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Getting To KnowAphir


... you could say it’s a bit of a dumping ground for all my more sad emotions. I think it’s a gentler version of me than I generally put into music.
Beautiful Songwriting Australia - Published: 25th August 2014 - - Words & Questions: A Lonely Ghost Burning -

Blessed with an utterly mesmeric, immaculately controlled voice and in possession of a seemingly infinite creativity, Becki Whitton is as compelling an artist as one is likely to find. Through her first solo project, Aphir, she appeared on Volume. 1 of our Beautiful Songwriting series, her debut EP, Invirtue, and its follow-up, Abandon, both making full use of her vocal and imaginative talents to introduce a wonderfully contemporary flavour to choral music. I recently caught up with Becki, who spoke of what Aphir means to her, ill-advised dancing and the potential difficulties of having an Australian accent. I make no apologies for saying that she appeared a truly kindred spirit and was an absolute delight to talk with.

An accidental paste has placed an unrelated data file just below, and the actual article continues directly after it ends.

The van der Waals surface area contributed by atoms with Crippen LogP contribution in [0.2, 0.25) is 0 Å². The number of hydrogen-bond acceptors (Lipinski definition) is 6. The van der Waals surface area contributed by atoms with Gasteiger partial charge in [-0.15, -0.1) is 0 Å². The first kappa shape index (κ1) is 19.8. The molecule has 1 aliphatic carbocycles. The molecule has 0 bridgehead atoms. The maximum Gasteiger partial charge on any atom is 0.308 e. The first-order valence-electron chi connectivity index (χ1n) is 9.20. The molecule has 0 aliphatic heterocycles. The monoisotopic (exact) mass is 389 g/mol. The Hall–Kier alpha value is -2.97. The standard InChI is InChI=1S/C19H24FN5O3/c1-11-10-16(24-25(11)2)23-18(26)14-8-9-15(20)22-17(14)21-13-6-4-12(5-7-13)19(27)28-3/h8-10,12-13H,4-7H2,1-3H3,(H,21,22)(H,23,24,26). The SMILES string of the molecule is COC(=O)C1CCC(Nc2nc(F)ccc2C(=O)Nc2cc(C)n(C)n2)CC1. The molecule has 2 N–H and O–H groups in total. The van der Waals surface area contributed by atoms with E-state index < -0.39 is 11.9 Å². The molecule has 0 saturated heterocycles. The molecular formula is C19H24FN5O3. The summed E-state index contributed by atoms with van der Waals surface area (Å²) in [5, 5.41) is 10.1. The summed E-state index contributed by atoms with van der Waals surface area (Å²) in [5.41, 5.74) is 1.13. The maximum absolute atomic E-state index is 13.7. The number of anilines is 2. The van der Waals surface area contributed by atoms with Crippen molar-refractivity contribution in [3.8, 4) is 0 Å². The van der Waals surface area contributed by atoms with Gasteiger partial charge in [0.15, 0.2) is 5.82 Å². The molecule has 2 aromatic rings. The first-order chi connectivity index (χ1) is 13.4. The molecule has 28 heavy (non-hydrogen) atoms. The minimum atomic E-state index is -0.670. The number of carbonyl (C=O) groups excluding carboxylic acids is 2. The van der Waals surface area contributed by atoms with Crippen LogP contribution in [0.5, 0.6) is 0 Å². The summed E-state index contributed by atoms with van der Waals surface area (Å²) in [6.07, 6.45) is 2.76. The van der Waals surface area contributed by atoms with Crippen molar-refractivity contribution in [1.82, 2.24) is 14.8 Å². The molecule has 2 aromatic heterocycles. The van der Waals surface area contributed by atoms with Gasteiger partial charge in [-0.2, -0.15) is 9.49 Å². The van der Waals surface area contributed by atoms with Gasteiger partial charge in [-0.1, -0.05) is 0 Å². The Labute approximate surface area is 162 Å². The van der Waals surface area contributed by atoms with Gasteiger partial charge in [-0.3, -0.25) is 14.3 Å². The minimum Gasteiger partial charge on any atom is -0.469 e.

Refamiliarise / Become Acquainted ?

The Interview

How long have you been making music as Aphir, and were you involved in any other projects beforehand?

Becki: Yeah, I’ve been doing musical stuff in dribs-and-drabs throughout my whole life, really. I started writing songs when I was in high-school, and I was in this horribly cheesy little band that was like, me and three of my girlfriends, but none of us really knew how to make music that well, so everything took a long time. But we had cool ideas, I feel. [laughs]